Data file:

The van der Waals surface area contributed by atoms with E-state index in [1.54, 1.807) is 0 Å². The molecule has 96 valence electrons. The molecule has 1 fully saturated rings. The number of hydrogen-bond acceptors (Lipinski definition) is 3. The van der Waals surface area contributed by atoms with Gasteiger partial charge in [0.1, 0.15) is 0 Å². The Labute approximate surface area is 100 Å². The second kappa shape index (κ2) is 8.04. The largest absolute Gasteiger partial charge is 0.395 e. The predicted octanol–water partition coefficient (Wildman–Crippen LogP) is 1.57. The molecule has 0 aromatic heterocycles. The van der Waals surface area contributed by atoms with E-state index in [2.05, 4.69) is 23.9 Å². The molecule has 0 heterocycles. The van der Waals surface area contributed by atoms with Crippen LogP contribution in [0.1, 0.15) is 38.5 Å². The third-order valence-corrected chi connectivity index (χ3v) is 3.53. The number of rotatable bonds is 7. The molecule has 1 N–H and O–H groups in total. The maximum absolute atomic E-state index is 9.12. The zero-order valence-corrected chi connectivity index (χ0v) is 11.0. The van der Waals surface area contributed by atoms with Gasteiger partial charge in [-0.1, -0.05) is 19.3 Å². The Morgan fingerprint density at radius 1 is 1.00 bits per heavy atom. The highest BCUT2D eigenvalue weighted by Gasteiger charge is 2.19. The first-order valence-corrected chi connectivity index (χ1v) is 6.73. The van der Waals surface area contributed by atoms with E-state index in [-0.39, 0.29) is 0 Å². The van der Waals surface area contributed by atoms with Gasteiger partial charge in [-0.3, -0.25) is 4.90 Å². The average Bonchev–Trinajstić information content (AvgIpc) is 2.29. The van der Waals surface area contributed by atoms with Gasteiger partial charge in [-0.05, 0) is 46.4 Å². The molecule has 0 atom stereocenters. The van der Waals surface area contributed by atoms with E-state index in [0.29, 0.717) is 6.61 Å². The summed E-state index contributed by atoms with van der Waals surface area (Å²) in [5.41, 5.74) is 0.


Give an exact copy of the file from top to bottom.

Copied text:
The van der Waals surface area contributed by atoms with E-state index in [1.54, 1.807) is 0 Å². The molecule has 96 valence electrons. The molecule has 1 fully saturated rings. The number of hydrogen-bond acceptors (Lipinski definition) is 3. The van der Waals surface area contributed by atoms with Gasteiger partial charge in [0.1, 0.15) is 0 Å². The Labute approximate surface area is 100 Å². The second kappa shape index (κ2) is 8.04. The largest absolute Gasteiger partial charge is 0.395 e. The predicted octanol–water partition coefficient (Wildman–Crippen LogP) is 1.57. The molecule has 0 aromatic heterocycles. The van der Waals surface area contributed by atoms with E-state index in [2.05, 4.69) is 23.9 Å². The molecule has 0 heterocycles. The van der Waals surface area contributed by atoms with Crippen LogP contribution in [0.1, 0.15) is 38.5 Å². The third-order valence-corrected chi connectivity index (χ3v) is 3.53. The number of rotatable bonds is 7. The molecule has 1 N–H and O–H groups in total. The maximum absolute atomic E-state index is 9.12. The zero-order valence-corrected chi connectivity index (χ0v) is 11.0. The van der Waals surface area contributed by atoms with Gasteiger partial charge in [-0.1, -0.05) is 19.3 Å². The Morgan fingerprint density at radius 1 is 1.00 bits per heavy atom. The highest BCUT2D eigenvalue weighted by Gasteiger charge is 2.19. The first-order valence-corrected chi connectivity index (χ1v) is 6.73. The van der Waals surface area contributed by atoms with E-state index in [-0.39, 0.29) is 0 Å². The van der Waals surface area contributed by atoms with Gasteiger partial charge in [-0.3, -0.25) is 4.90 Å². The average Bonchev–Trinajstić information content (AvgIpc) is 2.29. The van der Waals surface area contributed by atoms with Gasteiger partial charge in [-0.05, 0) is 46.4 Å². The molecule has 0 atom stereocenters. The van der Waals surface area contributed by atoms with E-state index in [0.29, 0.717) is 6.61 Å². The summed E-state index contributed by atoms with van der Waals surface area (Å²) in [5.41, 5.74) is 0.